People News

Our People: Karam Bhamra.


The joy of immersive visualisation.

When I was growing up…

…I was preoccupied by doing one of three things; drawing and painting; building plastic model kits or messing about with my home computer. Naturally, I went on to study a foundation degree in art and design before completing a BA in visual communication, followed by a Master’s in interior design and technology.

It was at university that I was first introduced to 3D visualisation. The opportunities it presented excited me, as it was basically drawing, painting and model-making with computers – jackpot!

 My first experience with Hoare Lea…

…was during my final year when I developed a concept design for an ‘interactive casino’. I was looking for ideas on how to light the space. What was meant to be a two-week learning placement with our in-house lighting team, turned into three months and then to a full-time position as a graduate lighting designer!

I had never planned to work for an engineering firm or in lighting design, but it was hugely motivating to bring my experience in 3D visualisation to the team – we eventually formed a CGI group and have been developing our capabilities ever since.

While head of the CGI group…

…I managed and oversaw a range of visualisation projects. I recently started a new role as Immersive Experience Lead, focusing on improving Hoare Lea’s immersive capabilities. I hope to explore and identify new tools and technologies that will further enhance our working processes and understanding on projects through immersive visualisation.

I’m excited about…

…how much more prevalent real-time 3D and immersive visualisation will become throughout the design process – something which I feel will be inescapable.

These technologies have developed rapidly in industries such as film, gaming and automotive, so the construction industry has some exciting catch up to do!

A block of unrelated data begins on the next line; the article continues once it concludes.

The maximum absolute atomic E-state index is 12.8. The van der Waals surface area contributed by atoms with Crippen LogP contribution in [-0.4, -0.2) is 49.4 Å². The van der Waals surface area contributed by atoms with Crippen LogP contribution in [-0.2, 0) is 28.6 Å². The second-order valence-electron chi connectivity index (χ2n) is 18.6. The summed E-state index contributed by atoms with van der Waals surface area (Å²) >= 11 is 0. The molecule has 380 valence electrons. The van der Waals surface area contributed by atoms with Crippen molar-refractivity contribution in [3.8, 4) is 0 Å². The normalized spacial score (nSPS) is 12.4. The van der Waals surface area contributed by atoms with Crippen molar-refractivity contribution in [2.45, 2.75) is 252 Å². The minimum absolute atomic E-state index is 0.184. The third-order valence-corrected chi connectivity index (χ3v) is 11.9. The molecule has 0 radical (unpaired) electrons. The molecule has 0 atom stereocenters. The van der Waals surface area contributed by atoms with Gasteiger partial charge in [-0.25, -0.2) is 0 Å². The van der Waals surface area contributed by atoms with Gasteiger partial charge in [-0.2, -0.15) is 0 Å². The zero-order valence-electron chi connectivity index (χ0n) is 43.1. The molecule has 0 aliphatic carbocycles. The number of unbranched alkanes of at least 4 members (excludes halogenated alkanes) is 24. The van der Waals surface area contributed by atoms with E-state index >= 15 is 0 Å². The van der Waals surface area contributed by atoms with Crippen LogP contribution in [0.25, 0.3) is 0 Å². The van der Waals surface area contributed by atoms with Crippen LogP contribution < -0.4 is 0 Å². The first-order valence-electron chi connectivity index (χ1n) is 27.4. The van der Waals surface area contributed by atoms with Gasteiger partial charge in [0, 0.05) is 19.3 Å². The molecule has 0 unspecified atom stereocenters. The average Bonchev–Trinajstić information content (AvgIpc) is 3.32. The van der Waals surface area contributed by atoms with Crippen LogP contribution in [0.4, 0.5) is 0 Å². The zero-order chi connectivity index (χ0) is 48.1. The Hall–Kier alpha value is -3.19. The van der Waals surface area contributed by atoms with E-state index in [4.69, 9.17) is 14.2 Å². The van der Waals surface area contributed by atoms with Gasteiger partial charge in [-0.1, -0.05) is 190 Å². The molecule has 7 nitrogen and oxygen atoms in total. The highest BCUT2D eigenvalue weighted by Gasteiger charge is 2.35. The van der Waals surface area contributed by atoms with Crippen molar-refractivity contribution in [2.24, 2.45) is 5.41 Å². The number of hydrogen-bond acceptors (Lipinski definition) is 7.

We know that 83% of the information our brain processes to make sense of the world around us is delivered through our eyes, which is easily more than all the other senses combined. People simply understand complicated things (like designing buildings) better when they can ‘visually experience’ them.

This will all come naturally for the next generation. Seven-year-olds are already designing buildings and infrastructure on games such as Minecraft, using immersive design tools will be second nature to them, and with this evolution we’ll see more reliable and faster decision making, with fewer costly errors and misunderstanding or misinterpretation during the design process.

I see a future where we design proposals in real-time with project teams, remotely immersed in the same virtual model, reviewing, making decisions, testing options all at 1:1 scale. The entire design process completed in the 3D digital environment – no 2D drawings required!

My most memorable project…

…was working with the renowned installation artist Wolfgang Buttress on a multi-sensory VR experience for an artwork proposal called SEED.

We created a virtual walkthrough to present how his design for the installation would look using VR headsets to stakeholders. Viewers could move through the proposed garden site and sculpture whilst also experiencing the soundscape and lighting scenarios. We even used fragrance diffusers to recreate the meadow smell.

It was a powerful experience to see, hear and smell the installation before it even existed.

Outside of work I enjoy…

…spending time with my two young boys, aged nine and seven, who keep me and my wife busy. We’re into weekend walks, bike rides and football. At home I enjoy finding new exotic recipes to try, and when I get time to myself, I’ve always got some DIY or gardening projects on the go. I like to bust out the model kits occasionally too.

During lockdown, I’ve been studying the art and techniques of card magic – eat your heart out David Blaine!